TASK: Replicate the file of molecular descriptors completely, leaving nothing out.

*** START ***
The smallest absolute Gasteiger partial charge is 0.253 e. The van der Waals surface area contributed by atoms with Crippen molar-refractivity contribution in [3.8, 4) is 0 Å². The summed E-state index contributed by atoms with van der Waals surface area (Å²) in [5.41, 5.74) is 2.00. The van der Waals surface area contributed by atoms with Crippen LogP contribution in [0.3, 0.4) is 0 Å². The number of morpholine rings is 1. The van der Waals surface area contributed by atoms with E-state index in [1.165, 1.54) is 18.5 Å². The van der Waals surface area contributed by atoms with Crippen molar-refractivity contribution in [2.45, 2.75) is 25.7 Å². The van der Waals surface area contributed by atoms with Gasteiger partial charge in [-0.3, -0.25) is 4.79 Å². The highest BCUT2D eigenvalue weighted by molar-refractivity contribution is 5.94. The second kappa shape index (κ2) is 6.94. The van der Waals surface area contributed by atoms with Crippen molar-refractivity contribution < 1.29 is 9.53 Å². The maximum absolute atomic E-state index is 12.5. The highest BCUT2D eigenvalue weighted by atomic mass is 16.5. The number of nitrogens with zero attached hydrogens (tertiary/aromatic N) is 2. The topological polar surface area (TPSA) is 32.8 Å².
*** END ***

The smallest absolute Gasteiger partial charge is 0.253 e. The van der Waals surface area contributed by atoms with Crippen molar-refractivity contribution in [3.8, 4) is 0 Å². The summed E-state index contributed by atoms with van der Waals surface area (Å²) in [5.41, 5.74) is 2.00. The van der Waals surface area contributed by atoms with Crippen LogP contribution in [0.3, 0.4) is 0 Å². The number of morpholine rings is 1. The van der Waals surface area contributed by atoms with E-state index in [1.165, 1.54) is 18.5 Å². The van der Waals surface area contributed by atoms with Crippen molar-refractivity contribution in [2.45, 2.75) is 25.7 Å². The van der Waals surface area contributed by atoms with Gasteiger partial charge in [-0.3, -0.25) is 4.79 Å². The highest BCUT2D eigenvalue weighted by molar-refractivity contribution is 5.94. The second kappa shape index (κ2) is 6.94. The van der Waals surface area contributed by atoms with Crippen molar-refractivity contribution < 1.29 is 9.53 Å². The maximum absolute atomic E-state index is 12.5. The highest BCUT2D eigenvalue weighted by atomic mass is 16.5. The number of nitrogens with zero attached hydrogens (tertiary/aromatic N) is 2. The topological polar surface area (TPSA) is 32.8 Å².